We are a member of the Alliance for Integrity's Steering Committee, which leads the decision-making process for developing measures in its target countries. Advisory groups arrange implementation at the country level. Our local Compliance organizations collaborate with these groups and participate in training that is offered to small and medium-sized companies. We also help to organize conferences on fighting corruption, such as the World Conference held by the German Chamber of Commerce in May 2016 in Berlin.
Uniform data protection management system
We operate a data protection management system that has been harmonized across the Group. Our Policy for Data Protection and Personal Data Privacy defines the standards according to which we process, save, use, and transmit data. This approach allows us to achieve a high level of protection for the data belonging to our employees, contract partners, customers, and suppliers, as well as patients and participants in clinical studies.
The Group-wide level of data protection is based on European and German legislation. At the same time, we also adapt our data security policies to local circumstances, as not all sites are covered by the European standards. We fundamentally respect the rights of those affected.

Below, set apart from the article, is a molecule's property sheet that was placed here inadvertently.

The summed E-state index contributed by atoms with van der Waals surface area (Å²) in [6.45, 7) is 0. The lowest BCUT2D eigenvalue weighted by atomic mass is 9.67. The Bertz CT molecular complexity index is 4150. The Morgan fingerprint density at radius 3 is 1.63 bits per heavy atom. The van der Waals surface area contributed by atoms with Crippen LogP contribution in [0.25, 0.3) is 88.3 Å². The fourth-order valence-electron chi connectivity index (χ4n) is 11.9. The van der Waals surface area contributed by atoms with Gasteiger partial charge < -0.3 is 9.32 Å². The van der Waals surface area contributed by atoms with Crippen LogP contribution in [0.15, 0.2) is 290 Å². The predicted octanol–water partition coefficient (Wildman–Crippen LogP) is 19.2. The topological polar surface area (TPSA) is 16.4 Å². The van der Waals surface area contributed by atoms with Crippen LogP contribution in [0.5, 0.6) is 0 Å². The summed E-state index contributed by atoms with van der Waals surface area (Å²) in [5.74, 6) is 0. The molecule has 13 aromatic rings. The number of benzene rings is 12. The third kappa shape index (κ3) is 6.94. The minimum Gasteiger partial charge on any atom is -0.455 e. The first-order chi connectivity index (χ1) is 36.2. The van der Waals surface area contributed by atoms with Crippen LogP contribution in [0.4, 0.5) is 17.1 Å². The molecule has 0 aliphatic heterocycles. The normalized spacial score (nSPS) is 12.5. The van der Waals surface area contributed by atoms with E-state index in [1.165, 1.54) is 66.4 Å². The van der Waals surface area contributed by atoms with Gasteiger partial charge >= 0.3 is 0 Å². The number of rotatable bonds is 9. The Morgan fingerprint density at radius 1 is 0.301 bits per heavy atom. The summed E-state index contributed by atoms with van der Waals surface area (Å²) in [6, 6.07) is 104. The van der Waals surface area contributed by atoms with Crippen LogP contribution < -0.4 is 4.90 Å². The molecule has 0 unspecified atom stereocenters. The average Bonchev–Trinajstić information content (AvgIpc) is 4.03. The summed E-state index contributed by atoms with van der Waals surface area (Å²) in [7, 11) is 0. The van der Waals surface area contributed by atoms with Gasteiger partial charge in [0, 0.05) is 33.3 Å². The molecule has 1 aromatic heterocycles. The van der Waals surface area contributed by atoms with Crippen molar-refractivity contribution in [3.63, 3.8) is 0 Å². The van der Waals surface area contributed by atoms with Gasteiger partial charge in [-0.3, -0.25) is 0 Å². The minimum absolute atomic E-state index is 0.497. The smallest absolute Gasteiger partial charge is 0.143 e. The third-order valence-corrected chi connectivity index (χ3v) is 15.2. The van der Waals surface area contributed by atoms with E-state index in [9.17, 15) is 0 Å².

Data security measures
To protect our data against information theft and manipulation, we undertake technical and organizational measures based on ISO 27001, the standard for information security management. Technical measures include precautions for hardware and software, such as the creation of separate user accounts. Organizational measures cover formal review and release rules for all data we process, as well as clear access rules at our sites and visitor registration and tracking. Implementation of and compliance with our data security policy is also reviewed by Group Internal Auditing.
Our data privacy management system is reviewed during an annual audit. In a benchmark survey carried out by Ernst & Young in 2015, our Group was rated as above average. In particular, the maturity of our data privacy culture and Data Privacy organization scored very well.
In 2015, 49 internal audits were conducted with regards to corruption, with 55 having been conducted in 2016.
In 2015, 41 of these audits, which focused on the workplace requirements of our Human Rights Charter, were conducted in 31 countries. In 2016, 47 such audits were performed in 19 countries, including 22 audits at our global headquarters. No violations were observed.
The annual audit planning process is risk-based and includes factors such as sales, employee headcount and corruption risk, the latter of which is derived from the Corruption Perceptions Index published by Transparency International.
The sites of the company AZ Electronic Materials, which we acquired in 2014, have been fully covered by our Internal Audit process since January 2015. Since 2016, this has also applied to the subsidiaries of the U.S.-based life science company Sigma-Aldrich, which we acquired in 2015.
Training on Code of Conduct and anti-corruption guidelines